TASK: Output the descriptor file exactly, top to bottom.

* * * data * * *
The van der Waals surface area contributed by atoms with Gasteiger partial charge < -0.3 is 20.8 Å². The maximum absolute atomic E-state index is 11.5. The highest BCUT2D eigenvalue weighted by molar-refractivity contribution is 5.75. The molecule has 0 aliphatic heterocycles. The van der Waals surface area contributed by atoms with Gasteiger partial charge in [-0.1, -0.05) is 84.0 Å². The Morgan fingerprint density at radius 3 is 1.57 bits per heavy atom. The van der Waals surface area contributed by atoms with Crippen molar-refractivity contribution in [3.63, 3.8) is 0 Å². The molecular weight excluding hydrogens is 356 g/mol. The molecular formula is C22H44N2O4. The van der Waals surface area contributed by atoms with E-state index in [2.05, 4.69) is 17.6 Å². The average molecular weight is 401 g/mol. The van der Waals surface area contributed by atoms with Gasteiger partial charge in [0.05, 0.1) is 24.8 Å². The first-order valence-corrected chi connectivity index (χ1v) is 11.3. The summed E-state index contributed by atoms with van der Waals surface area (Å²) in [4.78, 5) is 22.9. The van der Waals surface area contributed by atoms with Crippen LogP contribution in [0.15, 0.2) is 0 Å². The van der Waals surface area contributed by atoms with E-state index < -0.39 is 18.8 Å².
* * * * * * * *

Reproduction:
The van der Waals surface area contributed by atoms with Gasteiger partial charge < -0.3 is 20.8 Å². The maximum absolute atomic E-state index is 11.5. The highest BCUT2D eigenvalue weighted by molar-refractivity contribution is 5.75. The molecule has 0 aliphatic heterocycles. The van der Waals surface area contributed by atoms with Gasteiger partial charge in [-0.1, -0.05) is 84.0 Å². The Morgan fingerprint density at radius 3 is 1.57 bits per heavy atom. The van der Waals surface area contributed by atoms with Crippen molar-refractivity contribution in [3.63, 3.8) is 0 Å². The molecular weight excluding hydrogens is 356 g/mol. The molecular formula is C22H44N2O4. The van der Waals surface area contributed by atoms with E-state index in [2.05, 4.69) is 17.6 Å². The average molecular weight is 401 g/mol. The van der Waals surface area contributed by atoms with Gasteiger partial charge in [0.05, 0.1) is 24.8 Å². The first-order valence-corrected chi connectivity index (χ1v) is 11.3. The summed E-state index contributed by atoms with van der Waals surface area (Å²) in [4.78, 5) is 22.9. The van der Waals surface area contributed by atoms with Crippen LogP contribution in [0.15, 0.2) is 0 Å². The van der Waals surface area contributed by atoms with E-state index < -0.39 is 18.8 Å².